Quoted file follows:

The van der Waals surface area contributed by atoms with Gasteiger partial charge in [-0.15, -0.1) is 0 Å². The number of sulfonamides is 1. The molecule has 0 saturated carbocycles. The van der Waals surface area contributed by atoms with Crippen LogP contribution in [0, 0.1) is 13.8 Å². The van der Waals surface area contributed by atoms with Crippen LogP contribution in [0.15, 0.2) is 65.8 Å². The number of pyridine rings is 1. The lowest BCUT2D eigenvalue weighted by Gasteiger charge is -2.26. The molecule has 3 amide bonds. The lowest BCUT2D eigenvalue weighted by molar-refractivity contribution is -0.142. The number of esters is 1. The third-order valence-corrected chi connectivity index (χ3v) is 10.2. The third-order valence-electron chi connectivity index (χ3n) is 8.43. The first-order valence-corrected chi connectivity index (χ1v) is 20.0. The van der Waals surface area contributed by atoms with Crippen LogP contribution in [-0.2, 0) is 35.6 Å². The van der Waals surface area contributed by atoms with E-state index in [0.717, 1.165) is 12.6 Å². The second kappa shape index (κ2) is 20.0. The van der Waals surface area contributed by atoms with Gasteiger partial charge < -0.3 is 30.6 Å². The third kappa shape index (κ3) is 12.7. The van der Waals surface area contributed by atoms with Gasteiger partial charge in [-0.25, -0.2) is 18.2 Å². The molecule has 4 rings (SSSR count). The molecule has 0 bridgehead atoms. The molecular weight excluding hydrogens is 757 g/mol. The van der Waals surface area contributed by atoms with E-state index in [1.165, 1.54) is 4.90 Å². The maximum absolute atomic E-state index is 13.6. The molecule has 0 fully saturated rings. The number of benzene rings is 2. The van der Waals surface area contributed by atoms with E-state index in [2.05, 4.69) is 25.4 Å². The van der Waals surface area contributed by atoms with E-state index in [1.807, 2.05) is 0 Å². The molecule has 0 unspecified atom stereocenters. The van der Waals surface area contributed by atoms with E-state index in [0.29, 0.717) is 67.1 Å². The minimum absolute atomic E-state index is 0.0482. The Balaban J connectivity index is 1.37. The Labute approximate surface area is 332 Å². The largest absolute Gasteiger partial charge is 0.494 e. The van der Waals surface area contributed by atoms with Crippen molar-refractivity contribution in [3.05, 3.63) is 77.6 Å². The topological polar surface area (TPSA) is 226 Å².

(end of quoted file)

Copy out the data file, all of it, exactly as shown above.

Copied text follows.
The van der Waals surface area contributed by atoms with Gasteiger partial charge in [-0.15, -0.1) is 0 Å². The number of sulfonamides is 1. The molecule has 0 saturated carbocycles. The van der Waals surface area contributed by atoms with Crippen LogP contribution in [0, 0.1) is 13.8 Å². The van der Waals surface area contributed by atoms with Crippen LogP contribution in [0.15, 0.2) is 65.8 Å². The number of pyridine rings is 1. The lowest BCUT2D eigenvalue weighted by Gasteiger charge is -2.26. The molecule has 3 amide bonds. The lowest BCUT2D eigenvalue weighted by molar-refractivity contribution is -0.142. The number of esters is 1. The third-order valence-corrected chi connectivity index (χ3v) is 10.2. The third-order valence-electron chi connectivity index (χ3n) is 8.43. The first-order valence-corrected chi connectivity index (χ1v) is 20.0. The van der Waals surface area contributed by atoms with Crippen LogP contribution in [-0.2, 0) is 35.6 Å². The van der Waals surface area contributed by atoms with E-state index in [0.717, 1.165) is 12.6 Å². The second kappa shape index (κ2) is 20.0. The van der Waals surface area contributed by atoms with Gasteiger partial charge < -0.3 is 30.6 Å². The third kappa shape index (κ3) is 12.7. The van der Waals surface area contributed by atoms with Gasteiger partial charge in [-0.25, -0.2) is 18.2 Å². The molecule has 4 rings (SSSR count). The molecule has 0 bridgehead atoms. The molecular weight excluding hydrogens is 757 g/mol. The van der Waals surface area contributed by atoms with E-state index in [1.165, 1.54) is 4.90 Å². The maximum absolute atomic E-state index is 13.6. The molecule has 0 fully saturated rings. The number of benzene rings is 2. The van der Waals surface area contributed by atoms with E-state index in [2.05, 4.69) is 25.4 Å². The van der Waals surface area contributed by atoms with E-state index in [1.807, 2.05) is 0 Å². The molecule has 0 unspecified atom stereocenters. The van der Waals surface area contributed by atoms with E-state index in [0.29, 0.717) is 67.1 Å². The minimum absolute atomic E-state index is 0.0482. The Balaban J connectivity index is 1.37. The Labute approximate surface area is 332 Å². The largest absolute Gasteiger partial charge is 0.494 e. The van der Waals surface area contributed by atoms with Crippen molar-refractivity contribution in [3.05, 3.63) is 77.6 Å². The topological polar surface area (TPSA) is 226 Å².